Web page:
Commentary: Pantechniki v. Albania decision offers pragmatic approach to interpreting fork-in-the-road clauses
By Fiona Marshall
2 September 2009
The recent decision in Pantechniki v. Albania that the investor’s claim was partially barred because of its earlier court proceedings appears to be the only award in the public domain in which a tribunal has held a fork-in-the-road clause to have been triggered by an investor’s prior court proceedings. As such, the approach used in the decision may signal a pragmatic way forward in the interpretation of fork-in-the-road clauses, which until now, has repeatedly left them without effect.
The award is especially noteworthy considering that the clause in question does not expressly state that the investor’s election to submit a dispute to the courts or arbitration will be final. The wording of fork-in-the-road clauses found in investment treaties differ, but many are along the lines of the relevant clause in the China-Argentina BIT:
“Where an investor has submitted a dispute to the aforementioned competent tribunal of the Contracting Party where the investment has been made or to international arbitration, this choice shall be final.”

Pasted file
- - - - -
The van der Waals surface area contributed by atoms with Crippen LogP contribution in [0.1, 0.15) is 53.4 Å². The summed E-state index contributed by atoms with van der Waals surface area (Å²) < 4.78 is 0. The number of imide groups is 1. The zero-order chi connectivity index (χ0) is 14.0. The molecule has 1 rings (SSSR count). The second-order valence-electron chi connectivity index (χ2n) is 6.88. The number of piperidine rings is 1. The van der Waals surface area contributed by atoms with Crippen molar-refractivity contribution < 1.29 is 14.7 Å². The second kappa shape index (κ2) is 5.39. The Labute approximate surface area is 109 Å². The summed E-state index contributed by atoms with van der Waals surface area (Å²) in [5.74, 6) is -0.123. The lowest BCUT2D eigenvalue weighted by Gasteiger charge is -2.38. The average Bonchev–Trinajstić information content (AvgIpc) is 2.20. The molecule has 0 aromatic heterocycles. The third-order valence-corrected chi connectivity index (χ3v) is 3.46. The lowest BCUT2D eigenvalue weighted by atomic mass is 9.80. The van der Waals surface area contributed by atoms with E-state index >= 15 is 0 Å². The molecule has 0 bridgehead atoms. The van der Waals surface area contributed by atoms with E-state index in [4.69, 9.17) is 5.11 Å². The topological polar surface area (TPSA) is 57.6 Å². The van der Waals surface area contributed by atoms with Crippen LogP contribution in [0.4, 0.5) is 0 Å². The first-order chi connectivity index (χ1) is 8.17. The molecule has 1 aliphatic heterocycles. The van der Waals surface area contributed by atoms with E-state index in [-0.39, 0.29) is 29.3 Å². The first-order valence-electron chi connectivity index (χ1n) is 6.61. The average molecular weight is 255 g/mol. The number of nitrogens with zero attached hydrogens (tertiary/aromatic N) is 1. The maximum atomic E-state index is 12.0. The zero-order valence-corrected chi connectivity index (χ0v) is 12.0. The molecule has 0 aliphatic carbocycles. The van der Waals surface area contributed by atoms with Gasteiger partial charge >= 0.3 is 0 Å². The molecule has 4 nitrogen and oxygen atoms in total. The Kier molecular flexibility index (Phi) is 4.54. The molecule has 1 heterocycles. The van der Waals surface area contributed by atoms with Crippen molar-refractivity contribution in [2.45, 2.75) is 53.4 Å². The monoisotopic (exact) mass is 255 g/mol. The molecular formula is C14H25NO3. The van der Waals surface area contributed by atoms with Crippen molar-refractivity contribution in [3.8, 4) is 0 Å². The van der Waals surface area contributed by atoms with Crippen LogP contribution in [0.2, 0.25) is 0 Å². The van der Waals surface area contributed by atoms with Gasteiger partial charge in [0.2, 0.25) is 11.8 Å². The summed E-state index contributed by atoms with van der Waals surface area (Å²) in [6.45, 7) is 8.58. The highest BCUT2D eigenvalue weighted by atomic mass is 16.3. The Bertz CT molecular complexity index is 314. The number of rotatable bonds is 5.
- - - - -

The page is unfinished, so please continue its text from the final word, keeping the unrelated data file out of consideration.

Such clauses expressly stipulate that the investor must make a definitive election. The relevant clause in the Pantechniki case differs, however, in that it does not explicitly indicate that the investor’s choice of forum will be definitive. The applicable clause in the Greece-Albania BIT states that “… the investor or Contracting Party concerned may submit the dispute either to the competent court of the Contracting Party or to an international arbitration tribunal …”; but it does not expressly state that the investor’s election will be final.
Pantechniki is not the only case to have accepted a similar clause as a fork-in-the-road clause. The tribunal in the 2002 case of Middle East Cement v. Egypt likewise appears to have accepted a forum-selection clause as a fork-in-the-road clause, although it went on to hold that it had not been triggered.*
The majority of cases to date, however, have concerned clauses that expressly indicate that the investor’s choice of forum will be definitive.** The annulment committee in Vivendi v. Argentina held that the fork-in-the-road clause in the France-Argentina BIT “would have been triggered” if the investor had attempted to enforce its concession contract through the courts (the investor had not done so).*** The Vivendi annulment notwithstanding, until Pantechniki, no tribunal had found an investor’s claim under the BIT to have actually been barred by this type of clause.
Indeed, past tribunals have consistently found that the threshold for the triggering of a fork-in-the-road clause is a high one. In essence, they have identified two main requirements for this to occur. First, the parties in the other proceedings must be identical to the parties in the IIA arbitration. Second, the cause of action (and the object of the cause of action) before the courts and the arbitral tribunal must be identical. For example, the tribunal in CMS v. Argentina noted: